Regularize illegal constructions according to the law in force in Delhi: Supreme Court | Delhi News

Supreme Court file photo

NEW DELHI: Observing that more than a quarter of Delhi would be demolished if all illegal constructions were razed, the Supreme Court said on Tuesday that such constructions could be regularized if they are now up to current standards and that the premises which have been sealed could be unsealed after imposing a sentence on their owners.
A panel of Judges Sanjay Kishan Kaul and MM Sundresh said these buildings, which are likely to be legalized, should be legalized and the rest should be demolished.
The bench said all concerned residents of Delhi, who claim that their constructions are up to current standards, can approach the SC appointed oversight committee and the government committee headed by Delhi’s chief secretary for unsealing. of their premises. The court said it would rule on their plea after hearing the opinion of the committees.
“They have to be given time to comply and if they don’t comply, demolition has to be done. If they are capable of regularization, the constructions must be regularized in cases where they were previous violators but do not violate the standards now. A realistic view should be taken. If it is possible to bring such constructions back to current standards, sanctions should be imposed and regularize them,” the bench said.
The court, however, made it clear that illegal constructions should be demolished if they cannot be regularized and said there should be no sympathy for law breakers and also blamed the government for not enforcing law over the years, which has led to mass unauthorized destruction and illegal construction across the nation’s capital.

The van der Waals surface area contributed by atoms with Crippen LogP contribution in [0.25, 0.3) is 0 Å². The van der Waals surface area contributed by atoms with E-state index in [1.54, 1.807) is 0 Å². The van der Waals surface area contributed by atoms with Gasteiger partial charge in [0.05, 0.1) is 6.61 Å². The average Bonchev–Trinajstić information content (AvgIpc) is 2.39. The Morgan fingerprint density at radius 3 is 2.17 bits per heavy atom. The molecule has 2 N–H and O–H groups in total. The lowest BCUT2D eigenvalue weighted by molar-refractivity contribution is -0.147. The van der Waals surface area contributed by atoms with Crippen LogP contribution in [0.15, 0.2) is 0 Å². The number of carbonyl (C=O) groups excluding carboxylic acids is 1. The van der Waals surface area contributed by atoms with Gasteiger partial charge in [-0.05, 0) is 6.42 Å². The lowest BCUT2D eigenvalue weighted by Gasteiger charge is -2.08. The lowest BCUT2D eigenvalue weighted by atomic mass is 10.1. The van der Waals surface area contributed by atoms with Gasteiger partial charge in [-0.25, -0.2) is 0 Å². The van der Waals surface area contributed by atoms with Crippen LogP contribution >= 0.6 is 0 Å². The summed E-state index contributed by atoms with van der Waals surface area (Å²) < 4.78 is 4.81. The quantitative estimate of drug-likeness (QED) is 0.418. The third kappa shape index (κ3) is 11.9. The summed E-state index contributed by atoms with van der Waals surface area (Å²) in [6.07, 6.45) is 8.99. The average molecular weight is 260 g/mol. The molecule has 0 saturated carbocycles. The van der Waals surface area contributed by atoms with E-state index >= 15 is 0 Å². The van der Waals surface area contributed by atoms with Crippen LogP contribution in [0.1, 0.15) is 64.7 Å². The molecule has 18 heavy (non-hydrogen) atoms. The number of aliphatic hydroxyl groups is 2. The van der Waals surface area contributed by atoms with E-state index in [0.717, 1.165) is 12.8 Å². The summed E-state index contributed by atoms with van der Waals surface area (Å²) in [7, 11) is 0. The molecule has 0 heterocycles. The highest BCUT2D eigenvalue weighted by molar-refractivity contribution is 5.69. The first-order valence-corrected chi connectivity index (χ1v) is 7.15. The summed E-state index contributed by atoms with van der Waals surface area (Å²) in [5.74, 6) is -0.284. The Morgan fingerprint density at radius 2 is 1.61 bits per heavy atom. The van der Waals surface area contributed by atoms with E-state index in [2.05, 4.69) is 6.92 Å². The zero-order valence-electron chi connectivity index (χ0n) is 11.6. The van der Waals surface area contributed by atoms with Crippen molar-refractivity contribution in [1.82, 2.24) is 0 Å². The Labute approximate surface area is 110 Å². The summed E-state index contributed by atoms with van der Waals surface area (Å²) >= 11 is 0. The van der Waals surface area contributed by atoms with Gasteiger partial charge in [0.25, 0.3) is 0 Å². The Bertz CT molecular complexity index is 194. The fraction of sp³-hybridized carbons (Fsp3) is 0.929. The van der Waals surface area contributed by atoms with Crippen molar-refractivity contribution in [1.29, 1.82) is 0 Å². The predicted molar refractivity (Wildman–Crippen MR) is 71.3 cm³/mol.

The court questioned the Center for repeatedly issuing orders to protect illegal constructions and said the government should look after the whole of Delhi and not just Central Delhi.
The court took up the sealing case after a two-year hiatus and is now weighed down by numerous claims from aggrieved residents whose shops and premises have been sealed. The case has been pending in the Supreme Court for 37 years and it started when environmentalist MC Mehta filed a petition in 1985. The court said the case could not go on forever and the proceedings should be concluded in a progressive way.
Lead lawyer ADN Rao, who is assisting the court as an amicus curiae, argued that the court should first consider the review plea seeking reconsideration of its verdict that it was found that the oversight committee appointed by the court was not empowered to take action for sealing and demolition for unauthorized constructions and its role was limited to combating the misuse of residential premises for commercial purposes.
Rao said many people filed claims after SC’s verdict and sought to unseal unauthorized construction on the grounds that the committee had no authority to take action.
Clipping the Wings Oversight Committee, which was appointed by the Supreme Court in 2006 and has undertaken a sealing campaign against unauthorized construction in addition to action against the misuse of residential premises for commercial purposes and l encroachment on public land, the Supreme Court in August 2020 found that the committee never had the power to act against residential premises.


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